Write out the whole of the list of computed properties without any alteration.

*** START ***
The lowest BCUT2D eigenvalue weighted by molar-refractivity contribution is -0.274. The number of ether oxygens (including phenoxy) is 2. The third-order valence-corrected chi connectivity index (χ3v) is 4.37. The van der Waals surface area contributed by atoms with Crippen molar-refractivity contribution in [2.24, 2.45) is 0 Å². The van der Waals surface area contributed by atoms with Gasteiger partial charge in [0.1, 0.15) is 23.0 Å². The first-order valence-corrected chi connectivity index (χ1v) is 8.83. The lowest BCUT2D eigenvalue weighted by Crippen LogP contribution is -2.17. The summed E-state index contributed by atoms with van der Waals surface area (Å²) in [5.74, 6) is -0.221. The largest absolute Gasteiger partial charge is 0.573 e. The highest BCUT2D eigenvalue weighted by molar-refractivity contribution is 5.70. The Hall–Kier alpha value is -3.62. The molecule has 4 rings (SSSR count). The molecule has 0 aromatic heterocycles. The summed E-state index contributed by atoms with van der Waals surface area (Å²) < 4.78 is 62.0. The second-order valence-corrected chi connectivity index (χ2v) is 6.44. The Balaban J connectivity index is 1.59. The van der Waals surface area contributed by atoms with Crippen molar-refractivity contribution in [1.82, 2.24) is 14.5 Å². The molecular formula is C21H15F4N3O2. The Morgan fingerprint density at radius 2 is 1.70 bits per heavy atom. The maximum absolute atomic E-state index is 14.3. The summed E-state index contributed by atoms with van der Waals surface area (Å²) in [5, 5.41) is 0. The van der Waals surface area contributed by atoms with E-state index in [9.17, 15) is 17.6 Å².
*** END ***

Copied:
The lowest BCUT2D eigenvalue weighted by molar-refractivity contribution is -0.274. The number of ether oxygens (including phenoxy) is 2. The third-order valence-corrected chi connectivity index (χ3v) is 4.37. The van der Waals surface area contributed by atoms with Crippen molar-refractivity contribution in [2.24, 2.45) is 0 Å². The van der Waals surface area contributed by atoms with Gasteiger partial charge in [0.1, 0.15) is 23.0 Å². The first-order valence-corrected chi connectivity index (χ1v) is 8.83. The lowest BCUT2D eigenvalue weighted by Crippen LogP contribution is -2.17. The summed E-state index contributed by atoms with van der Waals surface area (Å²) in [5.74, 6) is -0.221. The largest absolute Gasteiger partial charge is 0.573 e. The highest BCUT2D eigenvalue weighted by molar-refractivity contribution is 5.70. The Hall–Kier alpha value is -3.62. The molecule has 4 rings (SSSR count). The molecule has 0 aromatic heterocycles. The summed E-state index contributed by atoms with van der Waals surface area (Å²) < 4.78 is 62.0. The second-order valence-corrected chi connectivity index (χ2v) is 6.44. The Balaban J connectivity index is 1.59. The van der Waals surface area contributed by atoms with Crippen molar-refractivity contribution in [1.82, 2.24) is 14.5 Å². The molecular formula is C21H15F4N3O2. The Morgan fingerprint density at radius 2 is 1.70 bits per heavy atom. The maximum absolute atomic E-state index is 14.3. The summed E-state index contributed by atoms with van der Waals surface area (Å²) in [5, 5.41) is 0. The van der Waals surface area contributed by atoms with E-state index in [9.17, 15) is 17.6 Å².